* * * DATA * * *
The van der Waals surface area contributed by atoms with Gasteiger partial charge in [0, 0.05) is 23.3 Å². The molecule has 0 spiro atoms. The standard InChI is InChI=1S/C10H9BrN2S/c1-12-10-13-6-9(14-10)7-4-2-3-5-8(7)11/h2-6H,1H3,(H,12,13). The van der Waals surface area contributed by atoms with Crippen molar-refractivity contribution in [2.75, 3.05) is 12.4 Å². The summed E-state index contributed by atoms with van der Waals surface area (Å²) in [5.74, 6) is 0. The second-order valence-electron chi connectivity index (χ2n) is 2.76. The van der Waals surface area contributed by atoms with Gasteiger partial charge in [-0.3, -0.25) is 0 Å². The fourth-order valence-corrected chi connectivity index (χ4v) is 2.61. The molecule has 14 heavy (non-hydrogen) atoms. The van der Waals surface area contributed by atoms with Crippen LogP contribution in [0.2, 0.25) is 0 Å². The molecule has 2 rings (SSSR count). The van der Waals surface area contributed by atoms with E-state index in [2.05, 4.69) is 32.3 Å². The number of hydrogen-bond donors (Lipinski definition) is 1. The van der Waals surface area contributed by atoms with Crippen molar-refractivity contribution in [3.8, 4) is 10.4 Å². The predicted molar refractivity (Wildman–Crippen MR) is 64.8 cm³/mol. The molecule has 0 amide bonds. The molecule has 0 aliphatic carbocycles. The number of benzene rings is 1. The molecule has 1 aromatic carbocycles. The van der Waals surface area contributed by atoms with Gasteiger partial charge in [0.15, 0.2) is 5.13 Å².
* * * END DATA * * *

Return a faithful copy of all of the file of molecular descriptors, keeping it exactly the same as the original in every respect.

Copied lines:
The van der Waals surface area contributed by atoms with Gasteiger partial charge in [0, 0.05) is 23.3 Å². The molecule has 0 spiro atoms. The standard InChI is InChI=1S/C10H9BrN2S/c1-12-10-13-6-9(14-10)7-4-2-3-5-8(7)11/h2-6H,1H3,(H,12,13). The van der Waals surface area contributed by atoms with Crippen molar-refractivity contribution in [2.75, 3.05) is 12.4 Å². The summed E-state index contributed by atoms with van der Waals surface area (Å²) in [5.74, 6) is 0. The second-order valence-electron chi connectivity index (χ2n) is 2.76. The van der Waals surface area contributed by atoms with Gasteiger partial charge in [-0.3, -0.25) is 0 Å². The fourth-order valence-corrected chi connectivity index (χ4v) is 2.61. The molecule has 14 heavy (non-hydrogen) atoms. The van der Waals surface area contributed by atoms with Crippen LogP contribution in [0.2, 0.25) is 0 Å². The molecule has 2 rings (SSSR count). The van der Waals surface area contributed by atoms with E-state index in [2.05, 4.69) is 32.3 Å². The number of hydrogen-bond donors (Lipinski definition) is 1. The van der Waals surface area contributed by atoms with Crippen molar-refractivity contribution in [3.8, 4) is 10.4 Å². The predicted molar refractivity (Wildman–Crippen MR) is 64.8 cm³/mol. The molecule has 0 amide bonds. The molecule has 0 aliphatic carbocycles. The number of benzene rings is 1. The molecule has 1 aromatic carbocycles. The van der Waals surface area contributed by atoms with Gasteiger partial charge in [0.15, 0.2) is 5.13 Å².